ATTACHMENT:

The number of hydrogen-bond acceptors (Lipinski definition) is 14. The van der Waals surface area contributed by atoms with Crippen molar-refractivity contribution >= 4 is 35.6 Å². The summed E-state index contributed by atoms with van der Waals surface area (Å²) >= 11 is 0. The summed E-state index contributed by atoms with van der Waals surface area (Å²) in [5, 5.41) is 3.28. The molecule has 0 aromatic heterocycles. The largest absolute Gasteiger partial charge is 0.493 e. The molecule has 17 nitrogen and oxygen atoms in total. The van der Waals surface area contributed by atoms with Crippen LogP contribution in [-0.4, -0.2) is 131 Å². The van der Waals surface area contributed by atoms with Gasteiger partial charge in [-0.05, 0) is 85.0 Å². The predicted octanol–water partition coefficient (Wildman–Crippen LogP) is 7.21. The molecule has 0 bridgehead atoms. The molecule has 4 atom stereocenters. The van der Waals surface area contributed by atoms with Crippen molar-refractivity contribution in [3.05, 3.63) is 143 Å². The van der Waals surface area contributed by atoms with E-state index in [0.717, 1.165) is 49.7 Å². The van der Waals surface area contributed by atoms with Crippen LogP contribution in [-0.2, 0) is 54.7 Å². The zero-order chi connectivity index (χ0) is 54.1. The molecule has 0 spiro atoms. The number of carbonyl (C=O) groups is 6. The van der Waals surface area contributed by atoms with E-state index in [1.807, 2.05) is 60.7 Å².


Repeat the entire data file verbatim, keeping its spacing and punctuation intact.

The number of hydrogen-bond acceptors (Lipinski definition) is 14. The van der Waals surface area contributed by atoms with Crippen molar-refractivity contribution >= 4 is 35.6 Å². The summed E-state index contributed by atoms with van der Waals surface area (Å²) >= 11 is 0. The summed E-state index contributed by atoms with van der Waals surface area (Å²) in [5, 5.41) is 3.28. The molecule has 0 aromatic heterocycles. The largest absolute Gasteiger partial charge is 0.493 e. The molecule has 17 nitrogen and oxygen atoms in total. The van der Waals surface area contributed by atoms with Crippen LogP contribution in [-0.4, -0.2) is 131 Å². The van der Waals surface area contributed by atoms with Gasteiger partial charge in [-0.05, 0) is 85.0 Å². The predicted octanol–water partition coefficient (Wildman–Crippen LogP) is 7.21. The molecule has 0 bridgehead atoms. The molecule has 4 atom stereocenters. The van der Waals surface area contributed by atoms with Crippen molar-refractivity contribution in [3.05, 3.63) is 143 Å². The van der Waals surface area contributed by atoms with E-state index in [0.717, 1.165) is 49.7 Å². The van der Waals surface area contributed by atoms with Crippen LogP contribution in [-0.2, 0) is 54.7 Å². The zero-order chi connectivity index (χ0) is 54.1. The molecule has 0 spiro atoms. The number of carbonyl (C=O) groups is 6. The van der Waals surface area contributed by atoms with E-state index in [1.807, 2.05) is 60.7 Å².